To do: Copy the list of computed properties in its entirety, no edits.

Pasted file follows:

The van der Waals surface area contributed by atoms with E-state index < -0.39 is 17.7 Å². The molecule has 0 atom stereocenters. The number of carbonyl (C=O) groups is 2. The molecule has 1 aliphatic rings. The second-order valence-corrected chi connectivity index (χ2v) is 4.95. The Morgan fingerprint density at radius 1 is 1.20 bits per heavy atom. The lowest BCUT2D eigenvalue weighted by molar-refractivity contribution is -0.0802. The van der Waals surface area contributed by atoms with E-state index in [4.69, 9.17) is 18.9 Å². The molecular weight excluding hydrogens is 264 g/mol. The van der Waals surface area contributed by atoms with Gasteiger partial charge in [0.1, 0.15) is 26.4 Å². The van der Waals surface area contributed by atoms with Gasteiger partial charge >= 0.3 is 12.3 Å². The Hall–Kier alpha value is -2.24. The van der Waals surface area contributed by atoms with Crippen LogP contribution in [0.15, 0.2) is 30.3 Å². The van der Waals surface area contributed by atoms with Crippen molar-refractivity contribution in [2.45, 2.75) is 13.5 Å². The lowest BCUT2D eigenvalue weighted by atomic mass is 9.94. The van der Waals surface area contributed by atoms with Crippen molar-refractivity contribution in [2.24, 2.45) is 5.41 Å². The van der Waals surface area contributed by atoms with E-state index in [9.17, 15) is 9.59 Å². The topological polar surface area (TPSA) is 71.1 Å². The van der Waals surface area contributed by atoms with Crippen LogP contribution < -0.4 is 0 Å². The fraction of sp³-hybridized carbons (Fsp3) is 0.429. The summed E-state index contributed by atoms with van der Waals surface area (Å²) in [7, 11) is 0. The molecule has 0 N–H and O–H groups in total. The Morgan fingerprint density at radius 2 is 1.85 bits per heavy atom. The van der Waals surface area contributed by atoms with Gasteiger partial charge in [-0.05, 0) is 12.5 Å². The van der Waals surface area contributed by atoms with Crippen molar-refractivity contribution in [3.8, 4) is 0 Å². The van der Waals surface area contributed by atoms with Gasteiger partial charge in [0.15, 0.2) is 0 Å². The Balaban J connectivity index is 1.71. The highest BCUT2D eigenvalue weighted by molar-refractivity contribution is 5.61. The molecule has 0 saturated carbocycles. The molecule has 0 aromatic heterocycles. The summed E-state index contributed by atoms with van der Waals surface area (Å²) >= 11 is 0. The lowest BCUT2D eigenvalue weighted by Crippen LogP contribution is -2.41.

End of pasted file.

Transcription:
The van der Waals surface area contributed by atoms with E-state index < -0.39 is 17.7 Å². The molecule has 0 atom stereocenters. The number of carbonyl (C=O) groups is 2. The molecule has 1 aliphatic rings. The second-order valence-corrected chi connectivity index (χ2v) is 4.95. The Morgan fingerprint density at radius 1 is 1.20 bits per heavy atom. The lowest BCUT2D eigenvalue weighted by molar-refractivity contribution is -0.0802. The van der Waals surface area contributed by atoms with E-state index in [4.69, 9.17) is 18.9 Å². The molecular weight excluding hydrogens is 264 g/mol. The van der Waals surface area contributed by atoms with Gasteiger partial charge in [0.1, 0.15) is 26.4 Å². The van der Waals surface area contributed by atoms with Gasteiger partial charge >= 0.3 is 12.3 Å². The Hall–Kier alpha value is -2.24. The van der Waals surface area contributed by atoms with Crippen LogP contribution in [0.15, 0.2) is 30.3 Å². The van der Waals surface area contributed by atoms with Crippen molar-refractivity contribution in [2.45, 2.75) is 13.5 Å². The lowest BCUT2D eigenvalue weighted by atomic mass is 9.94. The van der Waals surface area contributed by atoms with Crippen molar-refractivity contribution in [2.24, 2.45) is 5.41 Å². The van der Waals surface area contributed by atoms with E-state index in [9.17, 15) is 9.59 Å². The topological polar surface area (TPSA) is 71.1 Å². The van der Waals surface area contributed by atoms with Crippen LogP contribution < -0.4 is 0 Å². The fraction of sp³-hybridized carbons (Fsp3) is 0.429. The summed E-state index contributed by atoms with van der Waals surface area (Å²) in [7, 11) is 0. The molecule has 0 N–H and O–H groups in total. The Morgan fingerprint density at radius 2 is 1.85 bits per heavy atom. The van der Waals surface area contributed by atoms with Gasteiger partial charge in [-0.05, 0) is 12.5 Å². The van der Waals surface area contributed by atoms with Crippen molar-refractivity contribution in [3.8, 4) is 0 Å². The van der Waals surface area contributed by atoms with Gasteiger partial charge in [0.15, 0.2) is 0 Å². The Balaban J connectivity index is 1.71. The highest BCUT2D eigenvalue weighted by molar-refractivity contribution is 5.61. The molecule has 0 saturated carbocycles. The molecule has 0 aromatic heterocycles. The summed E-state index contributed by atoms with van der Waals surface area (Å²) >= 11 is 0. The lowest BCUT2D eigenvalue weighted by Crippen LogP contribution is -2.41.